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Ronald Clayton has created career-development programs for people who are GLBT or HIV-positive in Los Angeles and New York. Now he’s launched just such a program for Washingtonians.
”The job market in D.C. is completely different,” he says. ”In L.A. a lot of people coming in were in the entertainment business. Â… The New York market is much more diverse, and much less restrictive. Here in D.C., there’s a lot of government work.”
Because of that, Clayton says the District has been far less impacted by the downturn of the economy, because D.C. is ”largely insulated by government jobs and private-sector jobs that rely on government funds.”
Clayton wants to help members of the GLBT community and those who are HIV-positive land some of those jobs. To that end, he’s begun offering his career tips regularly at The DC Center, metro D.C.’s GLBT community center.
David Mariner, executive director of The DC Center, says anyone is eligible to take part in the organization’s Career Development Program after watching an initial presentation at the center any Monday throughout the summer at 2 p.m. Mariner says the program will be reevaluated at the end of the summer.
The orientation may be followed by an appointment for one-on-one advice to craft or polish a rÃ©sumÃ©, hone job-search skills, receive interview coaching, or pick up a many of the other tools that will help participants secure employment.
For those who are already employed, Clayton says this program has them in mind, too.
”It is for anyone who is either unemployed, or looking to change careers,” he says.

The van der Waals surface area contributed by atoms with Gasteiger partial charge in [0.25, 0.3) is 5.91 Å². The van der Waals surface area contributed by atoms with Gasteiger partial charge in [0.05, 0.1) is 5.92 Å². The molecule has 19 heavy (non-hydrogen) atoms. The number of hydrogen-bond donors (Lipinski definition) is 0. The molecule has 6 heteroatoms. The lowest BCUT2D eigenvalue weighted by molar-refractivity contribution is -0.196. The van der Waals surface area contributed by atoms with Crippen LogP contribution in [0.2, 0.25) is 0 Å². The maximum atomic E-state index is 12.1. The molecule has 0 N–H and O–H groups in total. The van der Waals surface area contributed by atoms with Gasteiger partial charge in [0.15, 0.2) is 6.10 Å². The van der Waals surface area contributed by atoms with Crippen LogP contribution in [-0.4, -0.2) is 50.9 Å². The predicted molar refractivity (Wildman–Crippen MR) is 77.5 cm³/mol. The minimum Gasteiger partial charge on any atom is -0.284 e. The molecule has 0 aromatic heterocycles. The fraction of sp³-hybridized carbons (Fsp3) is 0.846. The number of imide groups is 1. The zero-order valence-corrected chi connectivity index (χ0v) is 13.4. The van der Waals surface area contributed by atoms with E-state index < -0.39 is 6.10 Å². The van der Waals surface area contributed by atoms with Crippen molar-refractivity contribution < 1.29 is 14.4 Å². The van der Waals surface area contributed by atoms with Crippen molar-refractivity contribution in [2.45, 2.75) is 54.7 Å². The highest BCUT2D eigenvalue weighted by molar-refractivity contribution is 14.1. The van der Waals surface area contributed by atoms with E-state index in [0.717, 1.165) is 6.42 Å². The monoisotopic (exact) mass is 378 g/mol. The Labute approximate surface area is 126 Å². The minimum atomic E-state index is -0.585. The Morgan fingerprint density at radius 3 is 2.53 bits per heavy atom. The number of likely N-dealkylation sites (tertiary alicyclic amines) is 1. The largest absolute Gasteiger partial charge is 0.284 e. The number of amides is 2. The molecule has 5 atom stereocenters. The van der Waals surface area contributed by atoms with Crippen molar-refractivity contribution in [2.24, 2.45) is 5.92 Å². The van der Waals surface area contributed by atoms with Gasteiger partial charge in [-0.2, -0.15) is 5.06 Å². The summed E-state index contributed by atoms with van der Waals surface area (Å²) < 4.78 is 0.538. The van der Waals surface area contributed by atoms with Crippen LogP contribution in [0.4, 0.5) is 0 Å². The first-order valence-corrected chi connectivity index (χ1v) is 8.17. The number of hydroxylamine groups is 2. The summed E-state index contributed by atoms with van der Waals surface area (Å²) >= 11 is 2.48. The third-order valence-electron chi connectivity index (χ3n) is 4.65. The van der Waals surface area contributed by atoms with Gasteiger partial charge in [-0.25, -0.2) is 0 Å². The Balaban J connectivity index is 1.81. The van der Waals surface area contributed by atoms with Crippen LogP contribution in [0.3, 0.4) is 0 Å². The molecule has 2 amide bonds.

For people who are HIV-positive, Clayton offers advice on how to deal with the human-resources department once you are hired, beyond the rights recognized by the Americans with Disabilities Act.
”HIV is Â… protected by the American with Disabilities Act, but you ask anyone what that means, ‘What is a reasonable accommodation to me as an HIV positive person?’, and they can’t answer that. It’s not something that’s easy to navigate. But it’s really important.
”I’ve had people come in to me who recently started working with fatigue, having trouble with their medications Â… and my advice is to immediately disclose to [human resources], because once you do that you’re protected by the Americans with Disabilities Act, and you are afforded these accommodations.”
Those accommodations may include working later hours while taking longer breaks to rest.
Part of Clayton’s volunteer effort with The DC Center is calling various companies and asking them to fax over their job openings for GLBT applicants.
”They almost always do, because HR departments have a lot of pressure on them to diversify. We can help them do that.”
For details on the DC Center’s Career Development Program, visit www.thedccenter.org or call 202-682-2245.
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